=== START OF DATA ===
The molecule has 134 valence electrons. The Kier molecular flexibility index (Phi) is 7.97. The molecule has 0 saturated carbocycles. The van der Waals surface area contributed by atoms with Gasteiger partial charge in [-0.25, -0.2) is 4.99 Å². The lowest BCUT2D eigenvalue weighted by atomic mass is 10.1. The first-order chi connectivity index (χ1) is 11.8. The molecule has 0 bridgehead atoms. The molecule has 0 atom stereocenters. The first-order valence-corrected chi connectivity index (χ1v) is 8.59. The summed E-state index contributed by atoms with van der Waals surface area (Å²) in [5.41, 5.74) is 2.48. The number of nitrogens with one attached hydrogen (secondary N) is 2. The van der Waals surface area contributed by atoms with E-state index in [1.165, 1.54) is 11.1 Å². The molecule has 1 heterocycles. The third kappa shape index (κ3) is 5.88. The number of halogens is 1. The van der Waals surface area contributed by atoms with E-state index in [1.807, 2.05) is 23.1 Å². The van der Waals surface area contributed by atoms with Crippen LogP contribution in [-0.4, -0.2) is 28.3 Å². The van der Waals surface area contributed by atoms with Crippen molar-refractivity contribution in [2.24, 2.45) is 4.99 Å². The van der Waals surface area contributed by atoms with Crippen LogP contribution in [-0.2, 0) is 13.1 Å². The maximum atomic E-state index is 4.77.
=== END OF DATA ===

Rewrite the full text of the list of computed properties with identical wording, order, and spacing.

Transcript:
The molecule has 134 valence electrons. The Kier molecular flexibility index (Phi) is 7.97. The molecule has 0 saturated carbocycles. The van der Waals surface area contributed by atoms with Gasteiger partial charge in [-0.25, -0.2) is 4.99 Å². The lowest BCUT2D eigenvalue weighted by atomic mass is 10.1. The first-order chi connectivity index (χ1) is 11.8. The molecule has 0 bridgehead atoms. The molecule has 0 atom stereocenters. The first-order valence-corrected chi connectivity index (χ1v) is 8.59. The summed E-state index contributed by atoms with van der Waals surface area (Å²) in [5.41, 5.74) is 2.48. The number of nitrogens with one attached hydrogen (secondary N) is 2. The van der Waals surface area contributed by atoms with E-state index in [1.165, 1.54) is 11.1 Å². The molecule has 1 heterocycles. The third kappa shape index (κ3) is 5.88. The number of halogens is 1. The van der Waals surface area contributed by atoms with E-state index in [1.807, 2.05) is 23.1 Å². The van der Waals surface area contributed by atoms with Crippen LogP contribution in [-0.4, -0.2) is 28.3 Å². The van der Waals surface area contributed by atoms with Crippen molar-refractivity contribution in [2.24, 2.45) is 4.99 Å². The van der Waals surface area contributed by atoms with Crippen LogP contribution in [-0.2, 0) is 13.1 Å². The maximum atomic E-state index is 4.77.